For those of you who don't remember, back in the day Dan Savage had a radio show on KCMU (now KEXP) called Savage Love Live. Basically it was his column if it were a live call in show with a producer, and in the later years a co host. 3 of the best hours of radio every Sunday. Picture Love Line but not awful. Anyway this trip down memory lane isn't completely random. I brought up because on the Santorum web site he says, "I'd love to join Franken on his new radio network, if the powers that be over there were thinking about a sex advice show...."


The state's seasonally adjusted unemployment rate fell to 6.1 percent in February from January's 6.5 percent, Washington officials said Tuesday.

The nation's unemployment rate stayed at 5.6 percent last month.

Unincorporated Urban King County

Could take a hit. They are encouraging annexation or incorporation of these areas. I don't know how this will affect service on a local level. I don't know what it will do to the Skyway Fire Department for example.

Local services provided by the county include patrols by sheriff's deputies, park operations, district courts and jailing of misdemeanants.

County officials say providing such services to urban areas has become prohibitively expensive for a county government that lacks the authority to impose utility taxes as cities do.

Sims' staff projects a budget shortfall of about $20 million next year — the fourth consecutive year in which revenues have fallen far short of the amount needed to maintain existing programs.

Following the advice of a budget advisory task force last year, Sims has made urban annexations a top priority. Countywide, 218,000 people live in those unincorporated islands — a population larger than any city in the state except Seattle.

I Heart the Senn Campaign

A week or so ago I sent the AG candidates an email asking about what they would do with the gay marriage lawsuit that would probably extend into their term. While none of the candidates has responded yet I did get this from Senn's campaign manager

Carl, I think your blog is really great--anything to engage political discussion outside of the Olympia echo chamber. I've forwarded your query to Deborah.

I can't imagine not voting for Senn in the primary before, but this is frosting as they say. Also, If Deborah Senn doesn't respond, it isn't a big deal. I didn't actually expect any of them to respond. I'm a not very well known blog that's lucky to get a couple dozen hits a day, and they are busy at the Senn campaign and all the other AG campaigns.

Also is there an Olympia echo chamber? I didn't realize but I wasn't exactly near the seat of power when I lived down there.

Monday, March 15, 2004

An Interesting Article

On Norm Dicks advising the Kerry campaign.

Dicks (D-Belfair) reminded Kerry at a meeting of Capitol Hill Democrats that others, including Republicans, had targeted the budget of the super-secret National Reconnaissance Office in 1995 after the agency admitted it had accumulated nearly $4 billion in unspent funds.

Later, as a courier from the Kerry campaign sat in the lobby of Dicks' office, the Washington state Democrat and his staff hurriedly assembled a packet of unclassified information for the campaign on the NRO flap - information that a day later showed up in The Washington Post.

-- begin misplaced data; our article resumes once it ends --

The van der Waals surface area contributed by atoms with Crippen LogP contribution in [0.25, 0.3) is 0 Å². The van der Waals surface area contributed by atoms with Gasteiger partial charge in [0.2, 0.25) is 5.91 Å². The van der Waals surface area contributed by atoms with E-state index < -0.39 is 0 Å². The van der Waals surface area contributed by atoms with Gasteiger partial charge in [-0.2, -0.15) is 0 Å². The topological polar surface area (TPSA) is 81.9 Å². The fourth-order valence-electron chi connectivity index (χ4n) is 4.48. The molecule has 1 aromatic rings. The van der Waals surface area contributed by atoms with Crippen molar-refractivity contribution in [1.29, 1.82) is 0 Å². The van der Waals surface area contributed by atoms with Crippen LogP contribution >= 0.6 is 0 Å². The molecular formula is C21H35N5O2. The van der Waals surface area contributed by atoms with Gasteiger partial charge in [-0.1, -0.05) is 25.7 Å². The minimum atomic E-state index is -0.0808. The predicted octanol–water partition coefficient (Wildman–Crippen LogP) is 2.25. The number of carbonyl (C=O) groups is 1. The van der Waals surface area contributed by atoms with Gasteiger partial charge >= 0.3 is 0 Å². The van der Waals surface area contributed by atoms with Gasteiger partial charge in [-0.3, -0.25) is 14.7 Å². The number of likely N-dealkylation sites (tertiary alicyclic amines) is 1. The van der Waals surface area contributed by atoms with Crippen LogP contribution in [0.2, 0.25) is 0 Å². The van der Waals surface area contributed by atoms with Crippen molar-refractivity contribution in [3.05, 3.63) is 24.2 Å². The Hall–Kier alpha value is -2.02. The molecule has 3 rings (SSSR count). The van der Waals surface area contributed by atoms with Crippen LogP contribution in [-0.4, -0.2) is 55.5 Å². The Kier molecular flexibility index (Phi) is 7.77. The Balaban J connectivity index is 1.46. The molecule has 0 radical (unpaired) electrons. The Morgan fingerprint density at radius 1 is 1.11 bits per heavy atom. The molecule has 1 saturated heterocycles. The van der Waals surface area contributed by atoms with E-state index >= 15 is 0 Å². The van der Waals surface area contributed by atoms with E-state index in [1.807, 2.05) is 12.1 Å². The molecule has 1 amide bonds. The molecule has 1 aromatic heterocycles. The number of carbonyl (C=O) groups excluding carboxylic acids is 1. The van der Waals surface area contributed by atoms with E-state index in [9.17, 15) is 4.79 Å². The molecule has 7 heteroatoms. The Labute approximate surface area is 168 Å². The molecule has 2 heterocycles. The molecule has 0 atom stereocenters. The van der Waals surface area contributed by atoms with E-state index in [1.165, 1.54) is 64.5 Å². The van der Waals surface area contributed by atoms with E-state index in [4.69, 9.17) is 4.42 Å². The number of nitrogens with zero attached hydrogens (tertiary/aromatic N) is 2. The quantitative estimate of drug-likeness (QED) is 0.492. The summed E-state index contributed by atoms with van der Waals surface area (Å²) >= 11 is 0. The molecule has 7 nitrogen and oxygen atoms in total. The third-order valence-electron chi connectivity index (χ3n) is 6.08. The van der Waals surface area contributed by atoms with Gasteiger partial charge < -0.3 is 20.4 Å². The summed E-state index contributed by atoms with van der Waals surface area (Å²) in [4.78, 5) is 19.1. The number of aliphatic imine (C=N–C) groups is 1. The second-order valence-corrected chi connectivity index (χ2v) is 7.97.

With the Bush campaign taking to the airwaves with attack ads, Dicks has quickly emerged as one of Kerry's leading advisers on defense and intelligence issues. He has worked behind the scenes and has publicly defended the Massachusetts senator's record on news shows and in conference calls with newspaper reporters.

"I've been busy," Dicks said. "I'm excited about winning this election."

Smoking Initiatives

You'd think with two proposed changes to an anti-smoking law that I think needs tweaking I could find one to support. Of course we don't know how the Snohomish County case will work through the courts.

The Entertainment Industry Coalition's initiative, filed with the secretary of state late Friday, would ban smoking in public spaces open to minors, such as family restaurants, but not in bars or non-tribal casinos.

Breathe Easy Washington, led by Kevin Phelps, chairman of the Tacoma-Pierce County Board of Health, plans to counter this morning by filing an initiative that would ban smoking in all public, indoor spaces, including bars, restaurants and non-tribal casinos

I don't mean to whine about the initiative process, but here's my biggest problem with initiatives: They offer no room for compromise. If the anti smoking initiatives fails it will make it tougher to enact the more moderate position that I have (cities and counties should be able to ban smoking if they want, and King County or at least Seattle and some of the ring cities should). I don't want to impose a smoking ban on Vancouver, but it'll probably be the only way to get one for my area.

Seattle may Start Importing Canadian Drugs

Rasmussen's first major effort on city council is to figure out a means to reimburse city officials who get Canadian prescription drugs. It'll be a nice step if it gets through. There is a meeting tomorrow at City Hall from 11:00 to 3:00.

Sunday, March 14, 2004

Open Thread

I think it's a slow news day but maybe I'm just not looking hard enough. But you can use this to discuss anything you want (or more likely nothing at all) as long as you keep it under 1000 characters.

Who Says The Daily O is Awful when the Leg isn't in Session?

Oh right it was me. But they have a nice story on toxic waste in the South Sound.

Several thousand Thurston County residents have drunk water tainted by solvents and pesticides before and since the Model Toxics Control Act passed in 1989.

One reason that number is so large is that for as long as three years in the early 1990s, Tumwater city water customers drank water that was slightly polluted by industrial solvents. The Tumwater pollution case resulted in the only federal Superfund cleanup site in the county.


"I don't think we have a Love Canal here in Thurston County," Yu said, referring to the well-known toxic waste site in New York state that prompted creation of the federal Superfund law. "But there have been pockets of effect and possibilities of risk."

For instance, she said, two children of a Rochester area bullet manufacturer whose property became a hazardous waste site in 1990 had high levels of lead in their blood when they were tested.